Sometimes, people had products to dispose of, but they did not need to buy anything at that time. They therefore needed to keep something in exchange for their products. This something has come to be called the money. People used to keep their money in the form of land, cattle, grains and later in gold, silver, copper etc.

In order that goods and services are disposed of and acquired without much discussions, there is need to express their values. Earlier people might have expressed the value in terms of land, grains or cattle or other domesticated animals. People would have talked of wages of a worker in terms of units (weight or volume) of grain. They would have talked of value of some area of land in terms of cattle-10 cows or 20 cows etc. But now the value of goods and services are talked of in terms of currency -rupees or pounds or dollars or euros etc.

People are willing to exchange valuable goods and services for printed small sheets of paper- currency notes, because they know that other people would accept these papers in exchange for their goods. The currency notes thus acquire value. The same is true of gold…….

 (to be continued)

Money, Printing of Currency Notes



Excerpt from the manuscript “What Ails Indian Economy”

“Now the question arises as to from where the country will get money to undertake the works mentioned earlier. (large infrastructural projects of roads, railway lines, electricity generation and transmission, telecommunications, sanitation, housing). To answer this question, it is necessary to understand what money is. We now buy goods and services with currency notes and coins. These currency notes and coins are called money. W can also buy goods and services with Bank cheques and hence these bank cheques are also money. Of late, credit/debit cards are increasingly used to buy things. Hence these cards also qualify to be called money. Already, in many countries coins are not in circulation. After a few years, even currency notes may become rare and in next few years/decades even cheques would become rare and the credit/debit cards would be the main form of money. There may be new instruments in future which one is unable to guess now.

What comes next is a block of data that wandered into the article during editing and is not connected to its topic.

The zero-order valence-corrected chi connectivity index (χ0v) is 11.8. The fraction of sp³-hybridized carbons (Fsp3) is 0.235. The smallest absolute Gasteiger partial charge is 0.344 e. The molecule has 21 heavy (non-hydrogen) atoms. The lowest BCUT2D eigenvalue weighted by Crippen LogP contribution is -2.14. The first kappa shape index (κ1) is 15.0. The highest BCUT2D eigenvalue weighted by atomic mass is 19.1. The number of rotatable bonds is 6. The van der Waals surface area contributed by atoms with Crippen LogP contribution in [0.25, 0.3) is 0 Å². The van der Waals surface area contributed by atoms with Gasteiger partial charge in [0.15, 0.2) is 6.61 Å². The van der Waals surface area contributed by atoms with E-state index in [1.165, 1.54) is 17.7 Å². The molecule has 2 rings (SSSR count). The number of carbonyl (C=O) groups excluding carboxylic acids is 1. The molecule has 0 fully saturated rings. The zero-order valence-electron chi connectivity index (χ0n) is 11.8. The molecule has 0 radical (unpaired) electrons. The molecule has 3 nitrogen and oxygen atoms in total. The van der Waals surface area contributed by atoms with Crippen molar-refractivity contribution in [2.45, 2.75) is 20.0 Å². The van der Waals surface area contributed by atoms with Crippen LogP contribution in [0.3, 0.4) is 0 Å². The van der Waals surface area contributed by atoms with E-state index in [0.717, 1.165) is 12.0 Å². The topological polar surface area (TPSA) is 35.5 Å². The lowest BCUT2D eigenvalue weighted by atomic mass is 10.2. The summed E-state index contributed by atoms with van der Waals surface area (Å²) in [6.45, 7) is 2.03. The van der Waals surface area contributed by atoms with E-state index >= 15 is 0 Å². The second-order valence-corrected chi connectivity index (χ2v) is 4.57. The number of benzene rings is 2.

What is said above means that money is not a product or commodity. It is a concept only. As of now, it is mostly just sheets of paper (currency notes) which are accepted by the people on certain guarantees of the government of the country or issuing bank as a medium of exchange. Thus for a Government, money can never be short s it can print as much currency notes as required.